Scroll down for full video lesson (with tab) of Dear Prudence.
Dear Prudence by The Beatles is the perfect fingerpicking song for someone that wants to break out of playing beginner tunes. What makes this song harder than all the ones we've covered so far is the alternating bass. In Dear Prudence your thumb bounces between the bottom three strings throughout the entire piece, and if you've not done that before you will likely often find yourself playing the wrong bass note. If you are new to this technique then I strongly recommend starting with just the bass line and getting that secure first. Then, once you're ok with that, bring in the top three strings.
There's also a lot of chord movement in Dear Prudence and visualising each change will require dedicated practice. This is especially true in the intro and outro as the chords descend down the entire fretboard, creating new shapes every time. It sounds amazing but it is difficult.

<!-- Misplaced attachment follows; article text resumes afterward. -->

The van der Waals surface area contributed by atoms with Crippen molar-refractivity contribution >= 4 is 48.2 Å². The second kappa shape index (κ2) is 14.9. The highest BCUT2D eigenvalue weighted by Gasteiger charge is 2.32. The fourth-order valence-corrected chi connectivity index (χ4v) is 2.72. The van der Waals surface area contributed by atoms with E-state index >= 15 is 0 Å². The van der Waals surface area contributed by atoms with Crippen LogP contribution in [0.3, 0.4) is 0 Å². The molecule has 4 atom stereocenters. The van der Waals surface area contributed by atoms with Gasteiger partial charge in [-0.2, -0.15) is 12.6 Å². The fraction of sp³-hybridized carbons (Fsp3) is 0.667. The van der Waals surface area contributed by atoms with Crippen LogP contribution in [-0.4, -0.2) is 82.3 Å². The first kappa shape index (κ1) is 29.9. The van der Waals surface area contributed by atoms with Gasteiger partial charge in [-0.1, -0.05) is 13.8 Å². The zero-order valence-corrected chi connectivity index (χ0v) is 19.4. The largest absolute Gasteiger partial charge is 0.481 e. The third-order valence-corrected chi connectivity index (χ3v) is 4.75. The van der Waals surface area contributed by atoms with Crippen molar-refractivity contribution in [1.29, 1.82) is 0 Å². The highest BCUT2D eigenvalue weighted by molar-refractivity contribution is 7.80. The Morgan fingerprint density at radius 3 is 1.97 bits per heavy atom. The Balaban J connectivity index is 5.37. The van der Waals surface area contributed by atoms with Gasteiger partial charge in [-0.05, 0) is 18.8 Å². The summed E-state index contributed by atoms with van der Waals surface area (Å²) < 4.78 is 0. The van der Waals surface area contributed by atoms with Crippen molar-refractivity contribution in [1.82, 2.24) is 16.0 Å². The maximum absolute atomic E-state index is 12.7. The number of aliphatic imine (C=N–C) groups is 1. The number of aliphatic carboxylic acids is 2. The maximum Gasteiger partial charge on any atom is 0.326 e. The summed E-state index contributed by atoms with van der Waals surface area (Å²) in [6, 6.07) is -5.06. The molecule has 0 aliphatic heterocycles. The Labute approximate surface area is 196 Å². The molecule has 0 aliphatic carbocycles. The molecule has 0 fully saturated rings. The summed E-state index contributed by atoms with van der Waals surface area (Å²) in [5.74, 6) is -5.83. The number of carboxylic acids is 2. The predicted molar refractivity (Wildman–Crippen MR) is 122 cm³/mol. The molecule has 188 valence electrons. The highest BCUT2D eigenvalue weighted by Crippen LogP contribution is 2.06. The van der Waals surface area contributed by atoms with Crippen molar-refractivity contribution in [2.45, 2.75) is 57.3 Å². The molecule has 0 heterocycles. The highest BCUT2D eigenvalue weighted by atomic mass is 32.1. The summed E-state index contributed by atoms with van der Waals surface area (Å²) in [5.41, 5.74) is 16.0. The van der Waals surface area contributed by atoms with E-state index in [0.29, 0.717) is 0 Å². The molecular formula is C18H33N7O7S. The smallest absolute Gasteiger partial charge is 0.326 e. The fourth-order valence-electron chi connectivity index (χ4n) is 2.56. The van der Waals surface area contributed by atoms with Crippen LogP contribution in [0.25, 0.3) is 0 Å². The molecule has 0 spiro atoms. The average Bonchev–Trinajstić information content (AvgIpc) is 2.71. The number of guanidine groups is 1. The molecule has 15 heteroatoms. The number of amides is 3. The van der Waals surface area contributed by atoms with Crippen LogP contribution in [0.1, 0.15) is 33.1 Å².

Dear Prudence Song Facts:
- Recorded in 1968
- Album - The White Album
- Written by - John Lennon/Paul McCartney
- Fingerpicked by Lennon (acoustic) Harrison (electric)
- Paul McCartney supposedly played drums on Dear Prudence as Ringo Star had temporarily left the band
- Key - D major (more or less)
The intro is one of the most challenging parts of the song to master. Take your time as you work your way through the chord changes.
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The verse has a repeating descending bass line constantly playing over the chords, and the notes of C and Bb in that line aren't diatonic to the key of D major. This creates some harmonic tension and resolve and makes the verse very interesting; it keeps the listener on edge.
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Verse (Part 2):
At the end of each verse there is a bar of C major (again not diatonic to D major but instead taken from its parallel minor key) followed by a bar of G.
The only remaining part of Dear Prudence is the bridge.